Written by Michael Hempsall
April 12, 2016
Engaging in a police pursuit, also known as offence under "Skye's Law" named after a young girl killed in a police pursuit, is an extremely serious offence where a term of imprisonment is realistic even if you have no prior criminal record and are otherwise a person of good character. The seriousness with which Courts regards such offences is a product of the clear danger posed to innocent members of the community.
Because of the danger, there are carefully considered and detailed policies in place to guide Police Officers in deciding whether to engage in, or terminate, a pursuit.
Those policies have been under review since 2010. However, there has been a renewed call for that review to reach its overdue conclusion in the wake of the death of three young woman killed in the Sydney suburb of Maryong just moments after a police pursuit was commenced in February 2016.
Critics say that that the results of the review have been held back because the review would make recommendations that would result in less and shorter pursuits. Adopting such a recommendation could be politically "delicate" for any Government wishing to be seen as "tough on crime". It is worth noting that NSW Police engage in pursuits at a rate approximately twice that of their Victorian colleagues and nearly three times that of Police in Queensland.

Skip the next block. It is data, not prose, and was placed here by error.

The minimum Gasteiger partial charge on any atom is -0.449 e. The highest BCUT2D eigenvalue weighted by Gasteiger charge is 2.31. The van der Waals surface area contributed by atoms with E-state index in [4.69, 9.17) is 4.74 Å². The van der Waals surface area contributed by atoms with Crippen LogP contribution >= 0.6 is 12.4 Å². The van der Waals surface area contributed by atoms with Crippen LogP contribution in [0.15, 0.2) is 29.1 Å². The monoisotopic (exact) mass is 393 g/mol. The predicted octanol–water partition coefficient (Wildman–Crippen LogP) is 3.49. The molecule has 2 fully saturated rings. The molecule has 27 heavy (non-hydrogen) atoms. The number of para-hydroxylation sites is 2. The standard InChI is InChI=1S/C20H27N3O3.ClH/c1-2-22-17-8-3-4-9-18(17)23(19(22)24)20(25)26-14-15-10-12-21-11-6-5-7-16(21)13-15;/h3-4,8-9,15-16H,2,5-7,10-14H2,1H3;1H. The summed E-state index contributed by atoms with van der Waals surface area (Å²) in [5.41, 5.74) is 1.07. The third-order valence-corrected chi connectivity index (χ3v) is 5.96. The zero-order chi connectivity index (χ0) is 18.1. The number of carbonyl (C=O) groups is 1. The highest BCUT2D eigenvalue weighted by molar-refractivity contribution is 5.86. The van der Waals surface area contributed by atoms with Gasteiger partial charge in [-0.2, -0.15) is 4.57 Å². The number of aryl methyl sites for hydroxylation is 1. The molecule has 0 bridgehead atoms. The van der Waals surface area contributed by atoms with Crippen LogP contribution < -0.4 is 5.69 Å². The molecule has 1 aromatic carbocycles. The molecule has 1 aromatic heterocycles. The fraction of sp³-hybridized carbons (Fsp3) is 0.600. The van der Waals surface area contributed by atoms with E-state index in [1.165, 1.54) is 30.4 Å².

Police have reduced the need to engage in pursuits with various technologies including (almost) across the board in car video (ICV) and number plate recognition software, as well as the prioritisation and streamlining of crime scene investigative techniques. In short, if there is a way to identify the driver of a car involved in a pursuit (without the need to catch them in the driver's seat), police are likely to make that identification sooner and more frequently than ever before.
Regardless of the outcome of the review it is clear that the community, and thus the Legislature and Courts, have little patience for those who engage in Police pursuits. For people who find themselves charged with such an offence it is critical to obtain legal advice early so as minimise the risk of a sentence of imprisonment.